"How I overcame my fear of needles after my diagnosis"Posted: Saturday 01 October 2022 at 00:00
With a lifelong fear of needles, 72-year-old Dave was understandably anxious and scared when he was diagnosed with wet age-related macular degeneration (AMD) and told he needed regular injections in his eye.
But, after one and a half years of treatment, the retired teacher wants to share his reassurances with others who may be concerned about the procedure.
“If I think about the procedure now, I find my toes curling under and I'm squirming at the idea of it,” he said. “But actually having it done is easier than telling the story to friends.”
He added: “Obviously, all my friends when you tell them about the injections say 'what? Needles in the eye? You've got to be kidding'. I cringe at the idea that I could allow somebody to do that. But, I do and it's not as bad as it sounds.”
Before retiring, Dave was head of technology at a school in Wales and worked with dangerous machinery. He has also spent the last 40 years driving rally cars in his spare time and was involved in navigating the rally cars, which required detailed map reading.
He said: “I was an ardent needle hater when I was younger and into my adult life.
“In spite of the dangerous workshop machinery and hand tools I have used as a teacher in a comprehensive school, I have been lucky. I always took precautions when using machinery, but I am certainly a calculated risk taker navigating in rally cars. But, I have avoided hospitals and needles.”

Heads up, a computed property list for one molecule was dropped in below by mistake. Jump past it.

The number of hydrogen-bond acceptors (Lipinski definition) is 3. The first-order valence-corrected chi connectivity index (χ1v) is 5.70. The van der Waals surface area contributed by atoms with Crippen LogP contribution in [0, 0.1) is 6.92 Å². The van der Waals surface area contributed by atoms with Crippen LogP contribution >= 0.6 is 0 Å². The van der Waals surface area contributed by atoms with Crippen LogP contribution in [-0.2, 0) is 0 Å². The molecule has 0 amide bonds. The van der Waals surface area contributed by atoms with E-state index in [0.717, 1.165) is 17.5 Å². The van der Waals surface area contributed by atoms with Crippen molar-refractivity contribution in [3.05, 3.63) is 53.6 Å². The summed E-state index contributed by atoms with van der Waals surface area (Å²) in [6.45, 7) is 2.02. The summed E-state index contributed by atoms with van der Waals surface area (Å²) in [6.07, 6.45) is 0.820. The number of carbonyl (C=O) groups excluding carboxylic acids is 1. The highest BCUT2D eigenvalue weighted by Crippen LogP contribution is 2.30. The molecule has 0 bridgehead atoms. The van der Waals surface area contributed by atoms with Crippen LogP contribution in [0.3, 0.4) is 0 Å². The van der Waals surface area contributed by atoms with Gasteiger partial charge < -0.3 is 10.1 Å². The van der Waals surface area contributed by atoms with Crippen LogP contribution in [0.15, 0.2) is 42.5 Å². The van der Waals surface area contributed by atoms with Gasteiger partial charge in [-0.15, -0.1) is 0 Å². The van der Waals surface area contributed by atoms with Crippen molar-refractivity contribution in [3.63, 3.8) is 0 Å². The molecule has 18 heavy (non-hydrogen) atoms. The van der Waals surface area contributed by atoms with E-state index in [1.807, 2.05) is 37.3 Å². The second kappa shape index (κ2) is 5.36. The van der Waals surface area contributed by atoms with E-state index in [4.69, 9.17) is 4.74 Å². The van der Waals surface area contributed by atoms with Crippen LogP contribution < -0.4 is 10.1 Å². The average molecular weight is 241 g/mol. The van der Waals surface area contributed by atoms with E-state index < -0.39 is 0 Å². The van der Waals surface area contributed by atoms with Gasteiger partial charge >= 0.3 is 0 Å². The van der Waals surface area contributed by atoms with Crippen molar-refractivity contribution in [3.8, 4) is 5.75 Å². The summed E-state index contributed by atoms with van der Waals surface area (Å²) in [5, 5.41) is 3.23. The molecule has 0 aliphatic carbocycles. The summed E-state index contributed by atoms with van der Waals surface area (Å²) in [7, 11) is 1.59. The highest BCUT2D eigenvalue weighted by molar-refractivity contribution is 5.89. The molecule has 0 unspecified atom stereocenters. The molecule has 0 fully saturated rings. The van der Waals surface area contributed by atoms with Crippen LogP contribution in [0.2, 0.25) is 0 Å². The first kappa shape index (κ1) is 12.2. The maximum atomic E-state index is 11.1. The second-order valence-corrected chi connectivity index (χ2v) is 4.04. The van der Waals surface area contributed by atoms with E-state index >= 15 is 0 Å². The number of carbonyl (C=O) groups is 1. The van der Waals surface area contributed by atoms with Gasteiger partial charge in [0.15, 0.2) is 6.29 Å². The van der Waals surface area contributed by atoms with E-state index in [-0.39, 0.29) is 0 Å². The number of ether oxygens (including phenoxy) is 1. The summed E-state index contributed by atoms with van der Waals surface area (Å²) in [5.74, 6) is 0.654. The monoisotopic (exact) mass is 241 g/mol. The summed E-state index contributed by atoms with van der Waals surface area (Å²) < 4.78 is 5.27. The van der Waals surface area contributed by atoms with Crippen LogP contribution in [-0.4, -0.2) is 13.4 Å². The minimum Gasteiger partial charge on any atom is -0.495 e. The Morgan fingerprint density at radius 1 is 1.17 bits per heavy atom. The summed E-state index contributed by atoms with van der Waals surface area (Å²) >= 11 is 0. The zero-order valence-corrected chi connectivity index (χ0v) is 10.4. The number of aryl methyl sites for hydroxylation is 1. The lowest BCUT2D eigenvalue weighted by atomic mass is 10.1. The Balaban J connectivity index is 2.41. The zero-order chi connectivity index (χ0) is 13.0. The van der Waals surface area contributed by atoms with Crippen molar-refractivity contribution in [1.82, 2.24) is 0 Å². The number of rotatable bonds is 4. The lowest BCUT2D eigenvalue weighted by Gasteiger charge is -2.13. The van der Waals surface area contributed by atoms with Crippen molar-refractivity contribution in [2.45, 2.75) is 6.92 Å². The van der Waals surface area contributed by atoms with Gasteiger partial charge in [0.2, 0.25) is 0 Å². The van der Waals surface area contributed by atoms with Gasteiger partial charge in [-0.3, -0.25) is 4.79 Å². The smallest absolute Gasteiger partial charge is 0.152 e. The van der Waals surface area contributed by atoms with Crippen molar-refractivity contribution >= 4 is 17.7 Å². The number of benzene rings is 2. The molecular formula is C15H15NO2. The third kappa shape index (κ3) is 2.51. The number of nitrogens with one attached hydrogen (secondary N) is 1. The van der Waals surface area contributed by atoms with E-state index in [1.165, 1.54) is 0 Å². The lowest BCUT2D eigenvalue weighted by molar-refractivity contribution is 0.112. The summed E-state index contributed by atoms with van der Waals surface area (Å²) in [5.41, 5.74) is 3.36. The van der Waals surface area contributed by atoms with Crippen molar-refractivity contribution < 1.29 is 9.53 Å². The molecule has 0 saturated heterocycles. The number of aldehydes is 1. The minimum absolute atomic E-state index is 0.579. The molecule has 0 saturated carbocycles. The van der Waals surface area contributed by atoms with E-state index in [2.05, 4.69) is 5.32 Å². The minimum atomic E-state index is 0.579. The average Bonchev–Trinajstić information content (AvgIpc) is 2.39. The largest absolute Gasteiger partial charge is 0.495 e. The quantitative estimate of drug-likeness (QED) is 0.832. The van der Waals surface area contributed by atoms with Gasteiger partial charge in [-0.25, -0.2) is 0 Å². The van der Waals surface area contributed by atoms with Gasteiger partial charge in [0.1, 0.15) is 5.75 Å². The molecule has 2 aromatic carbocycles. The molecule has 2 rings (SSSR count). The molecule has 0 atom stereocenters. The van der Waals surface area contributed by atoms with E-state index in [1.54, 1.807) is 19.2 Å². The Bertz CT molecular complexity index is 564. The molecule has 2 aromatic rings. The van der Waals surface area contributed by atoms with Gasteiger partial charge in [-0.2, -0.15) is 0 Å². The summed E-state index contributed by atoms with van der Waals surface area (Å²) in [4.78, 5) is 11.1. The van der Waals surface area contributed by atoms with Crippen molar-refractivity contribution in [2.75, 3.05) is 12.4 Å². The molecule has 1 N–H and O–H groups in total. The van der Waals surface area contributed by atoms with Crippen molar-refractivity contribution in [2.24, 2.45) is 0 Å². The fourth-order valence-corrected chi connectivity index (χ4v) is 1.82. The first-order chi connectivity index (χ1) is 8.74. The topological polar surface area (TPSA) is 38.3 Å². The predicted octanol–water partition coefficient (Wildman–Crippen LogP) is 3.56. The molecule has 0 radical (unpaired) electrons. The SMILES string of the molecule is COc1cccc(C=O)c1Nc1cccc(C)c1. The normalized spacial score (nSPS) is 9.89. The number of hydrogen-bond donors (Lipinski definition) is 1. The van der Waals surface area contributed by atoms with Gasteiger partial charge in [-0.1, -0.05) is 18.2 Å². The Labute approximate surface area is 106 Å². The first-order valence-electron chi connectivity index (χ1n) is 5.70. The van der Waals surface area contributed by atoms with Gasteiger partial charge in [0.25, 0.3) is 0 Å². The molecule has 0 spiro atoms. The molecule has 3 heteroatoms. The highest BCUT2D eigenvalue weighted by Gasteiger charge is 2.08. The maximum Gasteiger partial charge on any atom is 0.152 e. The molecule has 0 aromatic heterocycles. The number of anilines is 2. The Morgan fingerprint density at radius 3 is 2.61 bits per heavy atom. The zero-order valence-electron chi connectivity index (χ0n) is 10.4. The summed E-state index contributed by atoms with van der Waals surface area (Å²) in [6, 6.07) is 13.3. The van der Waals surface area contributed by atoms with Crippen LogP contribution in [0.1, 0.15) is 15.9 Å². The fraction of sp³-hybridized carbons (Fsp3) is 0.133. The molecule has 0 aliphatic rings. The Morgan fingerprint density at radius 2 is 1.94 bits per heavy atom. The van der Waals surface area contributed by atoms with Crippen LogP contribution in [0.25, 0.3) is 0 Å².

When he found out what the treatment was for his condition, he said he was fearful but he put his faith in the staff and has nothing but praise for the care they give.
He said: “When I was told about the needle situation, I knew somebody who had a lot of hospital treatment with cancer. I thought if he can do that, I can have a few needles in the eye. So that's the way I looked upon it.”
“l was amazed at the professionalism of the teams and those that administered the needle. No pain, no discomfort, sometimes a bit a grittiness in the eye but that`s all.
“I am very happy to have them. I thank all the staff each time I go, they do a stunning job and I tell them that. It has certainly stabilised my condition and I also see improvements.”
Adding his advice to others diagnosed with wet AMD who are worried about receiving injections, he said: “I would say, don't be put off it at all. It's a daunting experience first time, but it's just a moment and no there’s no pain. Everybody is so gentle. Obviously, the needles are finer than they've ever been and it's just like somebody touching your skin for a moment and it's done.”
If you have been diagnosed with AMD and you are worried about having injections, contact the Advice and Information Service on 0300 3030 111 or email firstname.lastname@example.org